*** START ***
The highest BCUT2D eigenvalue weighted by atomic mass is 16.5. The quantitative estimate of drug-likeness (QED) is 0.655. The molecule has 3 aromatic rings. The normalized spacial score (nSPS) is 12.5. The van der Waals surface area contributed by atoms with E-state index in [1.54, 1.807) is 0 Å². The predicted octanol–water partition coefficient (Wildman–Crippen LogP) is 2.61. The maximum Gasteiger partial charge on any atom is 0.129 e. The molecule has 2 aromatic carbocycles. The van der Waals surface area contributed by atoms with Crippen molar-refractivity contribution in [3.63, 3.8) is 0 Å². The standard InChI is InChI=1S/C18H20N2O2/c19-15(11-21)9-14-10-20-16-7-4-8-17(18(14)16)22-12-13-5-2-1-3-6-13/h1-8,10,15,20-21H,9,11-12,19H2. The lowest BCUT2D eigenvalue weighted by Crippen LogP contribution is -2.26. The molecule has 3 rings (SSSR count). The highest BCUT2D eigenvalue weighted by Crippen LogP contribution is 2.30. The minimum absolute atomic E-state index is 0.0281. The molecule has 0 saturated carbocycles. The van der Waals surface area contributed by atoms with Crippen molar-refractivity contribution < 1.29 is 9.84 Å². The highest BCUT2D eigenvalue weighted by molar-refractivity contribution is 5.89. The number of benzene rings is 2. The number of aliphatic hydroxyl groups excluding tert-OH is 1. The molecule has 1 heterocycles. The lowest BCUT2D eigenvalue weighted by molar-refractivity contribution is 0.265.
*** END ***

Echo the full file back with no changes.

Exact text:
The highest BCUT2D eigenvalue weighted by atomic mass is 16.5. The quantitative estimate of drug-likeness (QED) is 0.655. The molecule has 3 aromatic rings. The normalized spacial score (nSPS) is 12.5. The van der Waals surface area contributed by atoms with E-state index in [1.54, 1.807) is 0 Å². The predicted octanol–water partition coefficient (Wildman–Crippen LogP) is 2.61. The maximum Gasteiger partial charge on any atom is 0.129 e. The molecule has 2 aromatic carbocycles. The van der Waals surface area contributed by atoms with Crippen molar-refractivity contribution in [3.63, 3.8) is 0 Å². The standard InChI is InChI=1S/C18H20N2O2/c19-15(11-21)9-14-10-20-16-7-4-8-17(18(14)16)22-12-13-5-2-1-3-6-13/h1-8,10,15,20-21H,9,11-12,19H2. The lowest BCUT2D eigenvalue weighted by Crippen LogP contribution is -2.26. The molecule has 3 rings (SSSR count). The highest BCUT2D eigenvalue weighted by Crippen LogP contribution is 2.30. The minimum absolute atomic E-state index is 0.0281. The molecule has 0 saturated carbocycles. The van der Waals surface area contributed by atoms with Crippen molar-refractivity contribution < 1.29 is 9.84 Å². The highest BCUT2D eigenvalue weighted by molar-refractivity contribution is 5.89. The number of benzene rings is 2. The number of aliphatic hydroxyl groups excluding tert-OH is 1. The molecule has 1 heterocycles. The lowest BCUT2D eigenvalue weighted by molar-refractivity contribution is 0.265.